And we don't consolidate much at the corporate level. We have some oversight capabilities in the area of finance. One example is the area of compliance, where we influence all of our affiliates to adopt standard practices. Another area is advertising: Corporate-level, brandname advertising is consolidated. We have one agency. We produce one set of general purpose ads. We may run locally produced ads for specific products and prices in specific markets.

FINANCIAL EXECUTIVE: Why is data processing consolidated in particular?

WESTMAN: We want to have common systems. We want to be able to offer the same products in most markets. When we convert a bank to Banc One, it's simply cheaper to discontinue using many systems. For a given product we like to support one system.

By consolidating, of course we also can take advantage of economies of scale that smaller banks couldn't get. At the same time, we can establish redundancy in the data processing function and in the networking to reduce the possibility that we're going to suffer from an outage of some sort.

A lot of banks, especially smaller ones, find that managing their own data processing is a pain in the neck and they'd really rather be bankers than DP operators.

FINANCIAL EXECUTIVE: What's the rationale behind the emphasis on local control?

WESTMAN: Local people do a better job of managing trade-offs when they're trusted to make the best economic decisions. So we let them decide how much to pay tellers in their market. We let them decide which advertising to run. We want them to manage to a bottom line in their market. That's more important to us than their adopting common practices that may not produce value for the shareholder.

We rely a great deal on decentralization and on having good managers. There's strength in diversity. If someone makes a mistake in a local bank, it's not going to spread to anyplace else. On the other hand, if someone figures out how to do something especially well, we have a number of formal and informal internal clearing houses and exchanges for good ideas. These forums communicate the success stories to others.

When you give people as much authority and autonomy as possible, they'll make better decisions, and they'll manage those decisions better than had you dictated them. While this style of management provides a level of diversity and contains risks, it doesn't subvert opportunities for sharing good ideas.

FINANCIAL EXECUTIVE: What would be an example of the clearinghouse mechanisms?

WESTMAN: About five years ago, we started what we called the retail conference. It was an outgrowth of some frustration we were feeling about some good things going on that were very hard to communicate. For example, someone could come to the executive management committee and explain some technique that was working in one place, then someone else at the committee meeting would go home and pass the word about it. But, by the time it got to the person who could generate the action, the idea was so diluted that little was accomplished.

We started the retail conference as an experiment. We let the people who had the great stories put on a little show-and-tell. It's an internal trade fair, and the local banks pay for their own travel and expenses. Last year, over 400 people attended. It's become a source of good ideas and a place to exchange information. Occasionally, we'll even base a corporate policy decision on an idea.

FINANCIAL EXECUTIVE: Are there particular financial functions you have to consolidate in a merger?

WESTMAN: Well, there's going to be only one annual report. We don't consolidate accounts payable. We do consolidate payroll. Those things we look at on a case-by-case basis. Our affiliates report their earnings, forecasts and budgets on a uniform system. But the work to develop them is all done locally. The operative word here is standardization more than consolidation. Every affiliate will be using the most up-to-date copy of the financial control system software. But they're basically doing the work locally, and they upload the results.

FINANCIAL EXECUTIVE: How long does it take to absorb a new organization?

WESTMAN: A bank can be on our control system so we can track its numbers and consolidate them routinely in eight or 10 months. It may be a year or two down the road before we convert the bank's data processing because we're backed up or because the firm has a contract that's economically disadvantageous to cancel or for some other another reason. Overall, it's a two- or three-year process.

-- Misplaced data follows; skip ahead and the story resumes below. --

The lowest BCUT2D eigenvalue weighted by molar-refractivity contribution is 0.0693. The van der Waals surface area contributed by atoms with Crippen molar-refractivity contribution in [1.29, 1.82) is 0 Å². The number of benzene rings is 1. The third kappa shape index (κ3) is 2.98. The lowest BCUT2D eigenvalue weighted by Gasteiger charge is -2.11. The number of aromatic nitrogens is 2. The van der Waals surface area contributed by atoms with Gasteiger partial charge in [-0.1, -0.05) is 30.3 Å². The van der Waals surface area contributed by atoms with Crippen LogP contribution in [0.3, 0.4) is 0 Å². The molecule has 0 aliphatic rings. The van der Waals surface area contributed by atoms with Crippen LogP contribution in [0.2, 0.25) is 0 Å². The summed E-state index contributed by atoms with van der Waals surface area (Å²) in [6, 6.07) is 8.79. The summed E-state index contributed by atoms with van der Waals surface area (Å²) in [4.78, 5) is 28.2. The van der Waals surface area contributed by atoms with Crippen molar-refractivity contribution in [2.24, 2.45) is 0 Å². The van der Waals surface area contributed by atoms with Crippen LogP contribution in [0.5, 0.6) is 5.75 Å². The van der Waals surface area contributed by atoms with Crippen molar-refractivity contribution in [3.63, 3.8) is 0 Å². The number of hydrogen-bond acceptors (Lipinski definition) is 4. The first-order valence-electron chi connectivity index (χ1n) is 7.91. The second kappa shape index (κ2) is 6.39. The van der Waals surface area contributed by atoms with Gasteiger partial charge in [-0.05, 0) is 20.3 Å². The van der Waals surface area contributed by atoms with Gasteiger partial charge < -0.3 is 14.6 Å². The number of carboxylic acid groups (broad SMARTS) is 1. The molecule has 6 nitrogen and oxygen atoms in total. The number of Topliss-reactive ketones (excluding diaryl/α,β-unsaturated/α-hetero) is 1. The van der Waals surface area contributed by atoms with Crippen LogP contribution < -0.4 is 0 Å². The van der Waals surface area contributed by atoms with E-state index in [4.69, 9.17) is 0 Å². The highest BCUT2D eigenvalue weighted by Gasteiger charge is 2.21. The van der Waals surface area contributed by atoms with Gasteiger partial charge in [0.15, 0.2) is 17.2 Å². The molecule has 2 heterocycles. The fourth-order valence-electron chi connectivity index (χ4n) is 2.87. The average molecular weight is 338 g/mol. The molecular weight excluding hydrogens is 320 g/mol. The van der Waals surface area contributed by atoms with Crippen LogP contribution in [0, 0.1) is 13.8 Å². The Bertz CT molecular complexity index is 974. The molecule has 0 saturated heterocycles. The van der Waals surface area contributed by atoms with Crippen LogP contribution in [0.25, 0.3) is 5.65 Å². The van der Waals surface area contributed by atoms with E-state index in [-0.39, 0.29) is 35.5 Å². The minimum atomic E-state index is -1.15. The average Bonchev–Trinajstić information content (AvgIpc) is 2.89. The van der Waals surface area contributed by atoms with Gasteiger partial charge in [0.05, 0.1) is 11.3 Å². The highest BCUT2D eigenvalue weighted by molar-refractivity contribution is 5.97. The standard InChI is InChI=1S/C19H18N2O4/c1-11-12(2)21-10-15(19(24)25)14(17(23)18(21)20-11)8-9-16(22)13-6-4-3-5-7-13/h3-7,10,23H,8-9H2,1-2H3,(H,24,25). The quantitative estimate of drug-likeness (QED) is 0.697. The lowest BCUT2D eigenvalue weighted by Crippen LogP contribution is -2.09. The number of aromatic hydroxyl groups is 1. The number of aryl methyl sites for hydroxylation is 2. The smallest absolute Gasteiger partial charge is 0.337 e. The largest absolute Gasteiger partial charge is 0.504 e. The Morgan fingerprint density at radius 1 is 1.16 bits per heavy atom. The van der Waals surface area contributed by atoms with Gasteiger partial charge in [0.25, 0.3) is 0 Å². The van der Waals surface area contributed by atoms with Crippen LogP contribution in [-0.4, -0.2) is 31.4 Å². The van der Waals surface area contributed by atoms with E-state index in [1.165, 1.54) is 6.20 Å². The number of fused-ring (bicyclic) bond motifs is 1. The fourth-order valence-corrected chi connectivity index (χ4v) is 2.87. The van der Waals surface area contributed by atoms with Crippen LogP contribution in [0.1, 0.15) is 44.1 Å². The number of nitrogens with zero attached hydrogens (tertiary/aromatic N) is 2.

FINANCIAL EXECUTIVE: What are the top five financial criteria for good merger and acquisition candidates?

WESTMAN: Earnings consistency is real important because it's been a hallmark of our own company. We would be nervous about looking at candidates who had a sawtooth pattern of earnings. We're looking for strong credit criteria--good performance on charge-offs and nonperforming loans.

We actually look for banks that may be performing below where we think they can perform. We may see a bank that's making 90 basis points on assets and feel like it can be doing 130 or 140. That's an important consideration because we will pay a premium for this bank.

Then the question is how do we earn it back. We earn it back if the returns can be driven. We're looking for earnings opportunities. Number one, we don't want dilution in our stock. We need to show our investors that, although we've paid a premium, it's going to be accretive.

FINANCIAL EXECUTIVE: What are some warning signs that would mean you should avoid a merger or acquisition?

WESTMAN: We look very hard for major, nonrecurring financial transactions: Did the bank sell a credit card portfolio? Did it change accounting policy in an area that boosted earnings for a quarter? Did it do anything else that would otherwise mask a poor earnings situation?

We're looking for unusual accounting entries. We wouldn't want to take a transaction in which the credit was in doubt. We wouldn't want to become involved with banks where we didn't know how big the hole was going to be. We also would be concerned if the bank didn't have good financial people.

FINANCIAL EXECUTIVE: How do you assess the quality of the financial staff?

WESTMAN: If you talk to people, you can get a sense pretty quickly of whether or not good financial practices are employed routinely to run the business.

We may ask them to describe their pricing model for commercial loans. If they've got an elaborate scheme that looks at relationship profitability, that does match funding of assets and liabilities, that allocates expenses to products and organizations on a real-world, as-incurred basis, if they've got good management accounting and management accounting is being used to help run the business, that's a big step forward.

On the other hand, if they're missing those things and they're doing things by the seat of the pants, then we have to spend more time seeing if the financial people are able to make the right calls. They'll be looked to by operating management to help guide decisions on bidding for business or pricing.
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Title Annotation:Management Strategy; mergers and acquisitions
Publication:Financial Executive
Article Type:Interview
Date:Mar 1, 1993